Snow-capped peaks, organic restaurants, walkability, free-trade coffee, outdoor gear, mountain biking, deep valley hiking and general goodness spreads up and down the cute, chilled-out avenues.  A fella working at the local mountaineering store says he pays $650 for a 3-bedroom house on the outskirts of town and another local says, "It is by far the perfect place to live."  I believe him.  Dscn9962_1

Food Is Always Where the Heart Is

Dscn9921No matter how far around the world I travel (the wilds of Mexico, the side alleys of Paris, the narrow streets of Barcelona, the hills of Cinque Terre, the butterfly fields of Greece, or the mountains of Switzerland), the word that's always on the tip of my tongue is food.  Be it a platter of re-fried beans, an entire freshly baked baguette, a smear of some homemade goat cheese, a dab of prickly jam, or a pile of poisonous nettles, I'm constantly searching for my next beautiful bite.  Food--it's the one thing the entire world has in common; and I love roaming the world in pursuit of all its mouthwatering glory.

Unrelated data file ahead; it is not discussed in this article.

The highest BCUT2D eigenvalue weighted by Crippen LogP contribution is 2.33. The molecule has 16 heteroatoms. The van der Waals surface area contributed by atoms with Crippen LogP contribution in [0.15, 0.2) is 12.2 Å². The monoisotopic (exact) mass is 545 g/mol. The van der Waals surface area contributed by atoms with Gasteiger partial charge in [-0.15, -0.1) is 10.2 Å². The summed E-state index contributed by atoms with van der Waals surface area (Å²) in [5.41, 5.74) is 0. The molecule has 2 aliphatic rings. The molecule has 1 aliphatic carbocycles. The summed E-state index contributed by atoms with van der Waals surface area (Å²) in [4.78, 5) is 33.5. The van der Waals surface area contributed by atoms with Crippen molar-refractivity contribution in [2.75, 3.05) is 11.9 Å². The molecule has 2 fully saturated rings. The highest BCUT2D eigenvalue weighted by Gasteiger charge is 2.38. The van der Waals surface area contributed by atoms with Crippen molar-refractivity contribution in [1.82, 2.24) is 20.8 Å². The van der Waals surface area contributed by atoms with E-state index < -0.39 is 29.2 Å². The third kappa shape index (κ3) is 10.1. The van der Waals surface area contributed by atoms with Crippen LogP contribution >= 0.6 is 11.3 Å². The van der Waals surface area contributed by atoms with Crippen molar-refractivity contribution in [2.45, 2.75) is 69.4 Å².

I Guess All Ya Need is a Moho

Dscn0864After traveling for weeks in the wilds of Baja, Mexico, I've come to realize that all you really need is a moho.  Me and my fatcake crew have traipsed the entire peninsula of Baja filming our TV show, "Tracking Expats," and we've run across people living in everything from multi-million dollar mansions, cozy motorhomes, old trucks, rugged palapas, beachside hotels, tiny tents and charming bungalows.  Everyone seems just as happy as the next person, no matter where their hanging their hat.   I am digging the moho style, though.  Get a piece of land on the beach ($25k), thrown in a DSL line and some satellite TV, and rock out the moho/palapa vibe.  Done and done. 

Time Out Chicago Rocks